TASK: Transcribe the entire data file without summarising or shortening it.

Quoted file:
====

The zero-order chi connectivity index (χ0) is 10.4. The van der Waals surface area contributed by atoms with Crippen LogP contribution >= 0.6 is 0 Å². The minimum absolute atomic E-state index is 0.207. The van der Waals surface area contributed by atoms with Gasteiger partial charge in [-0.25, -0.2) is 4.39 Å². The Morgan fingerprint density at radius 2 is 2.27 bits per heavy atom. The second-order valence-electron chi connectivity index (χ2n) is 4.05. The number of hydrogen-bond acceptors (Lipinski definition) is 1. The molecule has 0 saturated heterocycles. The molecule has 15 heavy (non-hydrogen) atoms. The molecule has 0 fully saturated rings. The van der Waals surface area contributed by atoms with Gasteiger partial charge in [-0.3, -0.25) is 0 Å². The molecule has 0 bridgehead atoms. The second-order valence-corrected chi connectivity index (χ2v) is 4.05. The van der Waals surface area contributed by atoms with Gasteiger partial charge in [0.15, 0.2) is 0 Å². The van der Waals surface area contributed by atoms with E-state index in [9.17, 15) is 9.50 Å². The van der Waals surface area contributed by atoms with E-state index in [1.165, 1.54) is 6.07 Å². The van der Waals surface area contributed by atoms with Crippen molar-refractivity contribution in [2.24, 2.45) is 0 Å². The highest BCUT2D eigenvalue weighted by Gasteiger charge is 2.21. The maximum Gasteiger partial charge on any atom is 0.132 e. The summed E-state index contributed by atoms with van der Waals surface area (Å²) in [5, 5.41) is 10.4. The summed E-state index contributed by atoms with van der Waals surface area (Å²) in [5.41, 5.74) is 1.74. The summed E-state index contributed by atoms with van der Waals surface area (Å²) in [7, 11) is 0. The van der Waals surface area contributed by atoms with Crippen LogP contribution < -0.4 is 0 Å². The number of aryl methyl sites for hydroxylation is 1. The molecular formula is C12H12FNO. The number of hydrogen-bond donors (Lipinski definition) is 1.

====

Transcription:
The zero-order chi connectivity index (χ0) is 10.4. The van der Waals surface area contributed by atoms with Crippen LogP contribution >= 0.6 is 0 Å². The minimum absolute atomic E-state index is 0.207. The van der Waals surface area contributed by atoms with Gasteiger partial charge in [-0.25, -0.2) is 4.39 Å². The Morgan fingerprint density at radius 2 is 2.27 bits per heavy atom. The second-order valence-electron chi connectivity index (χ2n) is 4.05. The number of hydrogen-bond acceptors (Lipinski definition) is 1. The molecule has 0 saturated heterocycles. The molecule has 15 heavy (non-hydrogen) atoms. The molecule has 0 fully saturated rings. The van der Waals surface area contributed by atoms with Gasteiger partial charge in [-0.3, -0.25) is 0 Å². The molecule has 0 bridgehead atoms. The second-order valence-corrected chi connectivity index (χ2v) is 4.05. The van der Waals surface area contributed by atoms with Gasteiger partial charge in [0.15, 0.2) is 0 Å². The van der Waals surface area contributed by atoms with E-state index in [9.17, 15) is 9.50 Å². The van der Waals surface area contributed by atoms with E-state index in [1.165, 1.54) is 6.07 Å². The van der Waals surface area contributed by atoms with Crippen molar-refractivity contribution in [2.24, 2.45) is 0 Å². The highest BCUT2D eigenvalue weighted by Gasteiger charge is 2.21. The maximum Gasteiger partial charge on any atom is 0.132 e. The summed E-state index contributed by atoms with van der Waals surface area (Å²) in [5, 5.41) is 10.4. The summed E-state index contributed by atoms with van der Waals surface area (Å²) in [5.41, 5.74) is 1.74. The summed E-state index contributed by atoms with van der Waals surface area (Å²) in [7, 11) is 0. The van der Waals surface area contributed by atoms with Crippen LogP contribution < -0.4 is 0 Å². The number of aryl methyl sites for hydroxylation is 1. The molecular formula is C12H12FNO. The number of hydrogen-bond donors (Lipinski definition) is 1.